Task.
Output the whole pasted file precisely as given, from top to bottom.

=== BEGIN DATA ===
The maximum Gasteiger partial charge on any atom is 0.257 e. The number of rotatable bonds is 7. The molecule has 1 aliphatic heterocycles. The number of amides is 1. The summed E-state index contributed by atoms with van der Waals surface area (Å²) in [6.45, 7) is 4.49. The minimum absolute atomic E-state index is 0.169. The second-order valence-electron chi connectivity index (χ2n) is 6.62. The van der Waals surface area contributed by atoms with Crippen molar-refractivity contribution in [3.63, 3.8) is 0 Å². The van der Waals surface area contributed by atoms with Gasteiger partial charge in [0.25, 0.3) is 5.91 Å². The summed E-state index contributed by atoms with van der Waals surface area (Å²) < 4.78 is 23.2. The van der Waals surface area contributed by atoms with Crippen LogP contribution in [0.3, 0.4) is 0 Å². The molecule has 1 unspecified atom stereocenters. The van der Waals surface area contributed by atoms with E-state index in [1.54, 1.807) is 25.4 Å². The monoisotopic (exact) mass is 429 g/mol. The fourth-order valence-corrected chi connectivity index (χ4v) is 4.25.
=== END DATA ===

The maximum Gasteiger partial charge on any atom is 0.257 e. The number of rotatable bonds is 7. The molecule has 1 aliphatic heterocycles. The number of amides is 1. The summed E-state index contributed by atoms with van der Waals surface area (Å²) in [6.45, 7) is 4.49. The minimum absolute atomic E-state index is 0.169. The second-order valence-electron chi connectivity index (χ2n) is 6.62. The van der Waals surface area contributed by atoms with Crippen molar-refractivity contribution in [3.63, 3.8) is 0 Å². The van der Waals surface area contributed by atoms with Gasteiger partial charge in [0.25, 0.3) is 5.91 Å². The summed E-state index contributed by atoms with van der Waals surface area (Å²) < 4.78 is 23.2. The van der Waals surface area contributed by atoms with Crippen LogP contribution in [0.3, 0.4) is 0 Å². The molecule has 1 unspecified atom stereocenters. The van der Waals surface area contributed by atoms with E-state index in [1.54, 1.807) is 25.4 Å². The monoisotopic (exact) mass is 429 g/mol. The fourth-order valence-corrected chi connectivity index (χ4v) is 4.25.